Buffalo rolled out the red carpet for its newest polar bear cub Wednesday.

But Kali’s time at the Buffalo Zoo may be short-lived.

“As far as we know today, the decision is just to keep Kali here through the summer. I don’t think they have decided where he will go next – that hasn’t been determined,” said Donna M. Fernandes, the zoo’s president, referring to the U.S. Fish and Wildlife Service, which has ownership of the bear.

“We’d obviously like to keep him,” she added later, “but that’s not under our control.”

The 5-month-old, 65-pound orphaned cub was recovered from his den in northwest Alaska at 2 months of age after his mother was killed by a hunter who said he was unaware she was nursing.

Kali arrived in Buffalo via UPS Airlines at 5:19 a.m., after a 14-hour trip from Anchorage that included a stopover in Louisville, Ky. The bear traveled in a stainless steel crate and was examined in Louisville by Buffalo Zoo veterinarian Dr. Kurt A. Volle, who found him to be in good condition.

The Saint Louis Zoo, which like Buffalo is about to build a new polar bear exhibit, is considered to have the inside track as Kali’s permanent home.

Whatever the length of Kali’s time in Buffalo, zoo officials were excited to about his arrival.

“I’m delighted to announce that Kali has arrived safely in Buffalo,” Fernandes said, hours after showing up at the airport with a small delegation to welcome the cub, and minutes before signing a ceremonial waybill accepting the bear cub’s custody from UPS.

“Obviously, Luna has become the darling of Buffalo, and we’re really excited that she will have a playmate that she will be meeting very soon,” Fernandes said.

As Fernandes spoke, the bear cub who is a month older and 15 pounds heavier than Kali frolicked in a pool of water behind her, in the exhibit that Kali will be introduced to in the coming weeks.

Kali attracted big crowds, too, at the Alaska Zoo, and will be missed, said Patrick Lampi, the zoo’s executive director, who made the trek to Buffalo with the zoo’s curator.

“There were long lines, and lots of giggling adults along with children having joy watching the cub grow and become more and more active,” Lampi said. “This is the best thing for the cub, to be with another one to grow up and be active with and socialize with.”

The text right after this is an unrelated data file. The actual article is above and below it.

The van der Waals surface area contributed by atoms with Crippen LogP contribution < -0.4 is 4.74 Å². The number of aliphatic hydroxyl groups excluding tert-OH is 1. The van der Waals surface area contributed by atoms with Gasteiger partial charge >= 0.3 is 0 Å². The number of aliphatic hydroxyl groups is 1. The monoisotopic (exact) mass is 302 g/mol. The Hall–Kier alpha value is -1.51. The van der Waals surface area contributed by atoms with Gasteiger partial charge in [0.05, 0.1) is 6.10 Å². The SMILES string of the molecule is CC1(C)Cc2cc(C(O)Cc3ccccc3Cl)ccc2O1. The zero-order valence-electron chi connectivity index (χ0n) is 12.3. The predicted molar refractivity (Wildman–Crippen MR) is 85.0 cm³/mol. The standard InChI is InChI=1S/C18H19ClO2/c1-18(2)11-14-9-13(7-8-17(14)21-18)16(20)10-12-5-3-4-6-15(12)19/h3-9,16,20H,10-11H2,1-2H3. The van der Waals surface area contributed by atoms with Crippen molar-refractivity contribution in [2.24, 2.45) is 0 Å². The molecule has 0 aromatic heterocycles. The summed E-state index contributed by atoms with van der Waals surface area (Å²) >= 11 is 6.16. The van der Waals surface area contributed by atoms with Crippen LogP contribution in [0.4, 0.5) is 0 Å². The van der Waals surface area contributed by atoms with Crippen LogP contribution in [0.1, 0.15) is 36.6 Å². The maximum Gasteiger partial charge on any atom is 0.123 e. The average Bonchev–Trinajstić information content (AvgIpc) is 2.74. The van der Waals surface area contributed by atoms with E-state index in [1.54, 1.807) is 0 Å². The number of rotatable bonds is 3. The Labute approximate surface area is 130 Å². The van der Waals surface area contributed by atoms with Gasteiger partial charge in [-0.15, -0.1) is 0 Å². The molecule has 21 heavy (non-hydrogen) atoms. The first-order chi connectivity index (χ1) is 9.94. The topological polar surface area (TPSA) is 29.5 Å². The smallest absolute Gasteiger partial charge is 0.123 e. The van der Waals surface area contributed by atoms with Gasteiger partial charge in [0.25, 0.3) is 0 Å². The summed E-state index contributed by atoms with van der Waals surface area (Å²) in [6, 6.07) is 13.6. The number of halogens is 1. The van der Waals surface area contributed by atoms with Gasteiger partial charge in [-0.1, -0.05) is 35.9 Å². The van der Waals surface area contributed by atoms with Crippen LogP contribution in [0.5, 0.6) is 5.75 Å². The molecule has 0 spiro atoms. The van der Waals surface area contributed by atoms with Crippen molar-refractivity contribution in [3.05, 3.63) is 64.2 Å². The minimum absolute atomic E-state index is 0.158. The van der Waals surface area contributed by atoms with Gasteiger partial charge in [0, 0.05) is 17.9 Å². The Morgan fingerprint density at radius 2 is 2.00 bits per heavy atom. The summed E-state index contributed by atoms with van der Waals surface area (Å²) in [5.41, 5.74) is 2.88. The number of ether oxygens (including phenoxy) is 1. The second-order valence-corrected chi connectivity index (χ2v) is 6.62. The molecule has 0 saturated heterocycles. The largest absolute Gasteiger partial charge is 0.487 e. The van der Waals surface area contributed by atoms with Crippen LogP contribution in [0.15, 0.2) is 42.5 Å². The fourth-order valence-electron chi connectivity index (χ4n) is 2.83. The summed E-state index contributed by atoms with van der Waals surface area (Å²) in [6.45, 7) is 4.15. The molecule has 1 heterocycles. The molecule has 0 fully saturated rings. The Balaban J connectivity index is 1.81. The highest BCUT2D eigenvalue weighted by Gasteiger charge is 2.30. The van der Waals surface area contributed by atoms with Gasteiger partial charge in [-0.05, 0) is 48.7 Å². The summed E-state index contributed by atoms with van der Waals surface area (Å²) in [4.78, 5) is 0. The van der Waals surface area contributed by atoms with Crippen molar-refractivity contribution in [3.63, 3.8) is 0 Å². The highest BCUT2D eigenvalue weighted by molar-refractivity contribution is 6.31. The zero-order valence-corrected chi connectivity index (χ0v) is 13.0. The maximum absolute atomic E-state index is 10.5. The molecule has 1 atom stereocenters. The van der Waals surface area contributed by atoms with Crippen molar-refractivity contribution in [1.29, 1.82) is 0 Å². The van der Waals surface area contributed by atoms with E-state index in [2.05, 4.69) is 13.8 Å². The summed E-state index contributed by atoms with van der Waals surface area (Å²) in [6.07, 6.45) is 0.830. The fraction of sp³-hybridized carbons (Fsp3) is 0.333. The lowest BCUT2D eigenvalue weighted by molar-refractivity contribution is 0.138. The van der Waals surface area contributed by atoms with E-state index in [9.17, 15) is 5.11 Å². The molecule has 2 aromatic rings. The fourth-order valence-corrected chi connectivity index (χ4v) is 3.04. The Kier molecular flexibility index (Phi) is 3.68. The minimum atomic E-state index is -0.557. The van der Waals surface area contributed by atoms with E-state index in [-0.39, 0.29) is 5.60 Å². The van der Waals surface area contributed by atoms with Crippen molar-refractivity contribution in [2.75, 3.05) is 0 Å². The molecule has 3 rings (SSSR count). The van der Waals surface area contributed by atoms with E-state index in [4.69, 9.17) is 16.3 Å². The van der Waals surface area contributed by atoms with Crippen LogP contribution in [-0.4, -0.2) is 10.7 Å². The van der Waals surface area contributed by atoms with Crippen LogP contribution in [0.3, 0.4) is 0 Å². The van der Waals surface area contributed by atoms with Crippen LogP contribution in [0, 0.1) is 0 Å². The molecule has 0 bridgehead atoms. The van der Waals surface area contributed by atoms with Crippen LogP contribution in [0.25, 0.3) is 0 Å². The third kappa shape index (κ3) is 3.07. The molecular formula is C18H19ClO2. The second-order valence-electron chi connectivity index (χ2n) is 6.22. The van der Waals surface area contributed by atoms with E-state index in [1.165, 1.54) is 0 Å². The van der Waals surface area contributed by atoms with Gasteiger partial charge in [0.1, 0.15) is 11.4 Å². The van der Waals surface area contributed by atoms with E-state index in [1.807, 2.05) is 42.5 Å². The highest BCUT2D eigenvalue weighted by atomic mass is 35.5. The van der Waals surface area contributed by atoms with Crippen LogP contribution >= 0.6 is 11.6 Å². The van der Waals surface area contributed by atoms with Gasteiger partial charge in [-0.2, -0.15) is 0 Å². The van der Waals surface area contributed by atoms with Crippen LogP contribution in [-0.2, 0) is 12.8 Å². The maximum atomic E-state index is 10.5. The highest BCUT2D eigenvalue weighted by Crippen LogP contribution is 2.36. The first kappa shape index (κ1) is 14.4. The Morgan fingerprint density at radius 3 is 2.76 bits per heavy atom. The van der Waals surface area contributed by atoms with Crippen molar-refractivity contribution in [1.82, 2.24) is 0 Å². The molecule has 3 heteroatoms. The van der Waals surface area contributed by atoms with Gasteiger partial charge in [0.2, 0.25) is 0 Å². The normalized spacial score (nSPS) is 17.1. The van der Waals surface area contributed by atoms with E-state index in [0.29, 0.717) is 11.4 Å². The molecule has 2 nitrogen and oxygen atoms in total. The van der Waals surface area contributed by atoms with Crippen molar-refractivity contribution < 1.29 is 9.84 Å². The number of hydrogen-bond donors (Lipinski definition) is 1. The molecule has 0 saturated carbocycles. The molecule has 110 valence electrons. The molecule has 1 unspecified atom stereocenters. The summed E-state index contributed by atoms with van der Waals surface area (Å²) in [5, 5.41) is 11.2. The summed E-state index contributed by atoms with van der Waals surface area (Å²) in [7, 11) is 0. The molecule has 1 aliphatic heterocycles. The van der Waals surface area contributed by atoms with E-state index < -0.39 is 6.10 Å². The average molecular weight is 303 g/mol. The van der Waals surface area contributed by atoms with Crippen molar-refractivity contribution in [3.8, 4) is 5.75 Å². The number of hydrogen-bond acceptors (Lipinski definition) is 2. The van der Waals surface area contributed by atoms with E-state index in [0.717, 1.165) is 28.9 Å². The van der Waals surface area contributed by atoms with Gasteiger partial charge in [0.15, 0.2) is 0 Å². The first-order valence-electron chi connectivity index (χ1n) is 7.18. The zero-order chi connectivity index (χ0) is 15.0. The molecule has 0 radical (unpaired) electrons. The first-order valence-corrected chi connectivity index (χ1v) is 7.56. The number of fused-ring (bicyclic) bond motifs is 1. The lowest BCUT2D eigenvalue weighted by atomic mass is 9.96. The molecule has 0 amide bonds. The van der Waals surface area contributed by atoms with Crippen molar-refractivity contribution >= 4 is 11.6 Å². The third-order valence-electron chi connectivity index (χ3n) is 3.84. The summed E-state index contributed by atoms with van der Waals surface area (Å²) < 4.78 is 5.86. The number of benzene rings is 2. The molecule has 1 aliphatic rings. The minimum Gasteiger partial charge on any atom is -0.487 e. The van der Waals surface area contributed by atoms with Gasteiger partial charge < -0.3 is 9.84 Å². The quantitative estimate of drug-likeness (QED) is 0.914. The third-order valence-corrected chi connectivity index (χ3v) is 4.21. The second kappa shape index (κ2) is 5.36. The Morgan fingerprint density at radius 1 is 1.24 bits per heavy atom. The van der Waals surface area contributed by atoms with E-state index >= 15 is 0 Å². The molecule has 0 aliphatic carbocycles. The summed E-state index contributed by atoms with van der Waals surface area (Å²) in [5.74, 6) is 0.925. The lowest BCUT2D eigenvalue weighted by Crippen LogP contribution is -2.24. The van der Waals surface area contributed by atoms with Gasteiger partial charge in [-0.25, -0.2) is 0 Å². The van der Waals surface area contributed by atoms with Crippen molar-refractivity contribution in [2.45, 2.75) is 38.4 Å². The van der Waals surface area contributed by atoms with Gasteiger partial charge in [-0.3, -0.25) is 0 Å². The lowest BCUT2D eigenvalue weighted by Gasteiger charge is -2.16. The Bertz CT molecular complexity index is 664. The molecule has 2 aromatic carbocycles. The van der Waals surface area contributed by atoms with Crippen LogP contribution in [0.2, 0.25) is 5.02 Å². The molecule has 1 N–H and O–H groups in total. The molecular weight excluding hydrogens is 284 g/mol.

Kali will be kept in quarantine for a week to make sure he didn’t pick up a disease or parasites while in the wild.

After that, Kali will be slowly introduced to the outdoor exhibit he is expected to begin sharing with Luna in early June.

Fernandes said the two cubs will be gradually introduced to each other until they are allowed full physical contact, with multiple spaces present so neither could be cornered. She said the process of introduction – which is usually more difficult with adults – has begun.

“They are already aware of each other, can smell each other and hear each other vocalize,” Fernandes said.

Kali’s arrival was made possible through the combined efforts of the U.S. Fish and Wildlife Service, the Alaska and Buffalo zoos, UPS and M&T Bank, which paid for the bear’s transport.

“We greatly appreciate the Buffalo Zoo for providing Kali’s temporary home,” said Kofi Fynn-Aikins, project leader for the U.S. Fish and Wildlife Service. “Polar bears are integral for the marine environment and depend upon it for survival in the wild.

He noted how habitat and population decline resulted in the species being added to the “threatened” list in 2008.

Buffalo’s new exhibit is being designed with orphaned bears in mind.

Because of global warming, sea ice is now melting earlier in the spring and forming later in the fall, putting more strain on polar bear mothers, who increasingly are unable to make it back to their dens from long fishing trips.

Kali will join Luna in helping rev up interest to close the $3 million gap that remains before bids can go out for the Arctic Edge exhibit in the target month of July, with construction then following after Labor Day.

The zoo’s new $4 million entrance is expected to open July 1.